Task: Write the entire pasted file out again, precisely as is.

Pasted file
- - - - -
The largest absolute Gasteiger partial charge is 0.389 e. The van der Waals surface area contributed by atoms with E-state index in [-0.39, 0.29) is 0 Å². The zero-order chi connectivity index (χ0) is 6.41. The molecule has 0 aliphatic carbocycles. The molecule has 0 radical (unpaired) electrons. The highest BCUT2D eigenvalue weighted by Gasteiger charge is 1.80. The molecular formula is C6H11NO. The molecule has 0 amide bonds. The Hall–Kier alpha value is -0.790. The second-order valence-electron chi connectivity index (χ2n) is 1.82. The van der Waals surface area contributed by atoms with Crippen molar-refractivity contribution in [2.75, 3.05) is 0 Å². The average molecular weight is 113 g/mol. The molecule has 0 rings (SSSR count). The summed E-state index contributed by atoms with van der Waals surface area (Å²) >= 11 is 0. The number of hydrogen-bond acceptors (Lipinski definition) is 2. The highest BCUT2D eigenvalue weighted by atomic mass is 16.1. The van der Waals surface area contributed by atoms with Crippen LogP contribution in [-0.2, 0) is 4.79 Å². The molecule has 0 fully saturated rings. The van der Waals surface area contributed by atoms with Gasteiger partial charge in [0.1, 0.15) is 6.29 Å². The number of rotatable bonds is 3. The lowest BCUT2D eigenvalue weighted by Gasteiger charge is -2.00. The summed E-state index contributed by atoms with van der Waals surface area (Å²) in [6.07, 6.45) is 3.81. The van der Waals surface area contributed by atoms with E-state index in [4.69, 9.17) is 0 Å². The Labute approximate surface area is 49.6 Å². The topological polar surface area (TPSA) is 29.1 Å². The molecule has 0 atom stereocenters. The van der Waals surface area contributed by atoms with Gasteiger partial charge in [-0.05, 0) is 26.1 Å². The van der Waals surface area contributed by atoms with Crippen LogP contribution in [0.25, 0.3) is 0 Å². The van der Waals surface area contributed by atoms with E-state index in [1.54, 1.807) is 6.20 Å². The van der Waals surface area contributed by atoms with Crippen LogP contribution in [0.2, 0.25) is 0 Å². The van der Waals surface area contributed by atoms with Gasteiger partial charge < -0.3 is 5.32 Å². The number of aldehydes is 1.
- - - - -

The largest absolute Gasteiger partial charge is 0.389 e. The van der Waals surface area contributed by atoms with E-state index in [-0.39, 0.29) is 0 Å². The zero-order chi connectivity index (χ0) is 6.41. The molecule has 0 aliphatic carbocycles. The molecule has 0 radical (unpaired) electrons. The highest BCUT2D eigenvalue weighted by Gasteiger charge is 1.80. The molecular formula is C6H11NO. The molecule has 0 amide bonds. The Hall–Kier alpha value is -0.790. The second-order valence-electron chi connectivity index (χ2n) is 1.82. The van der Waals surface area contributed by atoms with Crippen molar-refractivity contribution in [2.75, 3.05) is 0 Å². The average molecular weight is 113 g/mol. The molecule has 0 rings (SSSR count). The summed E-state index contributed by atoms with van der Waals surface area (Å²) >= 11 is 0. The number of hydrogen-bond acceptors (Lipinski definition) is 2. The highest BCUT2D eigenvalue weighted by atomic mass is 16.1. The van der Waals surface area contributed by atoms with Crippen LogP contribution in [-0.2, 0) is 4.79 Å². The molecule has 0 fully saturated rings. The van der Waals surface area contributed by atoms with Gasteiger partial charge in [0.1, 0.15) is 6.29 Å². The number of rotatable bonds is 3. The lowest BCUT2D eigenvalue weighted by Gasteiger charge is -2.00. The summed E-state index contributed by atoms with van der Waals surface area (Å²) in [6.07, 6.45) is 3.81. The van der Waals surface area contributed by atoms with E-state index in [4.69, 9.17) is 0 Å². The Labute approximate surface area is 49.6 Å². The topological polar surface area (TPSA) is 29.1 Å². The molecule has 0 atom stereocenters. The van der Waals surface area contributed by atoms with Gasteiger partial charge in [-0.05, 0) is 26.1 Å². The van der Waals surface area contributed by atoms with Crippen LogP contribution in [0.25, 0.3) is 0 Å². The van der Waals surface area contributed by atoms with E-state index in [1.54, 1.807) is 6.20 Å². The van der Waals surface area contributed by atoms with Crippen LogP contribution in [0.2, 0.25) is 0 Å². The van der Waals surface area contributed by atoms with Gasteiger partial charge < -0.3 is 5.32 Å². The number of aldehydes is 1.